Viking boat burial find is UK mainland first
The UK mainland’s first fully intact Viking boat burial site has been discovered by archaeologists working in the Scottish Highlands.
The 5m-long grave contained the remains of a high status Viking, who was buried with an axe, a sword with a beautifully decorated hilt, a spear, shield boss and bronze ring-pin.
The Viking had been buried in a ship, whose 200 or so metal rivets were also found by the team.
The 1,000-year-old find, on the remote Ardnamurchan Peninsula, was made by the Ardnamurchan Transitions Project (ATP) which is a team led by experts from the Universities of Manchester, Leicester, CFA Archaeology Ltd and Archaeology Scotland
Funded this season by The University of Manchester, Newcastle University and The Leverhulme Trust, the project brings together students and academics at what may be one of Britain’s most significant Viking sites.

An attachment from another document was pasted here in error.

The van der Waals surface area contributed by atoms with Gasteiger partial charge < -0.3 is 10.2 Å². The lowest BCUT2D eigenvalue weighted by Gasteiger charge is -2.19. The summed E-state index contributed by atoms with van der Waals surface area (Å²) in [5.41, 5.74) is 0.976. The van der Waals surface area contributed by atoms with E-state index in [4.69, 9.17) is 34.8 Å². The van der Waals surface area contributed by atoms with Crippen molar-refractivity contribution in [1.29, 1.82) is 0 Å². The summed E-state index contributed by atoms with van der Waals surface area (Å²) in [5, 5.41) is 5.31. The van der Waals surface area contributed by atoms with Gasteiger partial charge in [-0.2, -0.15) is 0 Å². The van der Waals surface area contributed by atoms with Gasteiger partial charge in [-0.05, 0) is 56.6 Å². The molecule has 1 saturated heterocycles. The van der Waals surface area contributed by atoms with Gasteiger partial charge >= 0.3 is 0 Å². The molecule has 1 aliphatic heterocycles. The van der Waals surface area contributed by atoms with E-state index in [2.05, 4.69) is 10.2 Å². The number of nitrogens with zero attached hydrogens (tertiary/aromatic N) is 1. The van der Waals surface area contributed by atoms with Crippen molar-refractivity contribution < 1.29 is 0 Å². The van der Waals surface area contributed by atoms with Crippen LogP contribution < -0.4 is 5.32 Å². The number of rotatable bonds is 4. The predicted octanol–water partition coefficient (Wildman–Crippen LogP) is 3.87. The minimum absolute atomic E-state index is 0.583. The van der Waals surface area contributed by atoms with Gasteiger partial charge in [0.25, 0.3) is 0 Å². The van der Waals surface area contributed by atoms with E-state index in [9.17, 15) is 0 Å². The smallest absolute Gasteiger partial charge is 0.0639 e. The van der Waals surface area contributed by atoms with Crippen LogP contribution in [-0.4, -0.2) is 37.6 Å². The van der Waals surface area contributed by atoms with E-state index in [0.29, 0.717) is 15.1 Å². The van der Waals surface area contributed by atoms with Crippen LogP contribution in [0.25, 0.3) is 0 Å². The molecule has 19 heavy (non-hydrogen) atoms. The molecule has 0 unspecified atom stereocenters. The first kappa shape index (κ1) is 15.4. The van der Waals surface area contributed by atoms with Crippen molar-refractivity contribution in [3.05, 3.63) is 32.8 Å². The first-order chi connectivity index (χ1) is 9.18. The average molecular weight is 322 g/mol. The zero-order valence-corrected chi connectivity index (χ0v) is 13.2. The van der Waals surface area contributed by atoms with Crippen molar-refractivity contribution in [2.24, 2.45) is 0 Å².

Other finds included a knife, what could be the tip of a bronze drinking horn, a whetstone from Norway, a ring pin from Ireland and Viking pottery.
Dozens of pieces of iron yet to be identified by the team were also found at the site, which has now been fully excavated.
The team believe the site is also the first intact pagan Norse grave of its kind to have been excavated in mainland Scotland for 30 years and the first ever on the West Coast Mainland.
Image: Oliver Harris & Helena Gray co -directors Credit Dan Addisson